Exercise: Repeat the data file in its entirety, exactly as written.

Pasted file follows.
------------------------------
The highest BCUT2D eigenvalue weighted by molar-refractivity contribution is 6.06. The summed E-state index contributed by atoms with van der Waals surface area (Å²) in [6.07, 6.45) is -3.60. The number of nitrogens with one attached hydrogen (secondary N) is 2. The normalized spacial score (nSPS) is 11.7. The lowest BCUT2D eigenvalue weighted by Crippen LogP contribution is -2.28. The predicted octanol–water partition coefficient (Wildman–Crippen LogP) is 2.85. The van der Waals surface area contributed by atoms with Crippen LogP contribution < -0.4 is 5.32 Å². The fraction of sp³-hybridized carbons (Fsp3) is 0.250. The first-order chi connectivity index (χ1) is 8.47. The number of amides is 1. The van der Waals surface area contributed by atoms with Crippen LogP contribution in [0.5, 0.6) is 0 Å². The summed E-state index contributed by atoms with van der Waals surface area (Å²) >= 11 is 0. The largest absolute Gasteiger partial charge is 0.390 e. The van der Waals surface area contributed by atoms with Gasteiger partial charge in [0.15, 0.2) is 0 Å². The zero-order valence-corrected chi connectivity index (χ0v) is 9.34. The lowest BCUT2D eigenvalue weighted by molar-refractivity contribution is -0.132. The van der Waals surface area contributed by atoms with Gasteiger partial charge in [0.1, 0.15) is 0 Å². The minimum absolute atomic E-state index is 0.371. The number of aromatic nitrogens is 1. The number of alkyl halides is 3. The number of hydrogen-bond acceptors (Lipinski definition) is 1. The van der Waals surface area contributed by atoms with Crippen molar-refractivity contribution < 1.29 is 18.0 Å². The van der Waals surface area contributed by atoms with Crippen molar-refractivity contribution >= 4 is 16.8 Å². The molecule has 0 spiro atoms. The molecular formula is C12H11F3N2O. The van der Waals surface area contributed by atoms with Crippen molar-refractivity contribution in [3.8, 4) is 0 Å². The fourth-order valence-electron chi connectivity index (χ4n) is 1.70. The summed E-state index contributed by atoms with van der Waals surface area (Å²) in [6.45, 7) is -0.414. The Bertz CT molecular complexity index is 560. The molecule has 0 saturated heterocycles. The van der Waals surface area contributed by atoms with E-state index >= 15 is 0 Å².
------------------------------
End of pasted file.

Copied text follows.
The highest BCUT2D eigenvalue weighted by molar-refractivity contribution is 6.06. The summed E-state index contributed by atoms with van der Waals surface area (Å²) in [6.07, 6.45) is -3.60. The number of nitrogens with one attached hydrogen (secondary N) is 2. The normalized spacial score (nSPS) is 11.7. The lowest BCUT2D eigenvalue weighted by Crippen LogP contribution is -2.28. The predicted octanol–water partition coefficient (Wildman–Crippen LogP) is 2.85. The van der Waals surface area contributed by atoms with Crippen LogP contribution < -0.4 is 5.32 Å². The fraction of sp³-hybridized carbons (Fsp3) is 0.250. The first-order chi connectivity index (χ1) is 8.47. The number of amides is 1. The van der Waals surface area contributed by atoms with Crippen LogP contribution in [0.5, 0.6) is 0 Å². The summed E-state index contributed by atoms with van der Waals surface area (Å²) >= 11 is 0. The largest absolute Gasteiger partial charge is 0.390 e. The van der Waals surface area contributed by atoms with Gasteiger partial charge in [0.15, 0.2) is 0 Å². The zero-order valence-corrected chi connectivity index (χ0v) is 9.34. The lowest BCUT2D eigenvalue weighted by molar-refractivity contribution is -0.132. The van der Waals surface area contributed by atoms with Gasteiger partial charge in [0.1, 0.15) is 0 Å². The minimum absolute atomic E-state index is 0.371. The number of aromatic nitrogens is 1. The number of alkyl halides is 3. The number of hydrogen-bond acceptors (Lipinski definition) is 1. The van der Waals surface area contributed by atoms with Crippen molar-refractivity contribution < 1.29 is 18.0 Å². The van der Waals surface area contributed by atoms with Crippen molar-refractivity contribution >= 4 is 16.8 Å². The molecule has 0 spiro atoms. The molecular formula is C12H11F3N2O. The van der Waals surface area contributed by atoms with Crippen molar-refractivity contribution in [3.8, 4) is 0 Å². The fourth-order valence-electron chi connectivity index (χ4n) is 1.70. The summed E-state index contributed by atoms with van der Waals surface area (Å²) in [6.45, 7) is -0.414. The Bertz CT molecular complexity index is 560. The molecule has 0 saturated heterocycles. The van der Waals surface area contributed by atoms with E-state index >= 15 is 0 Å².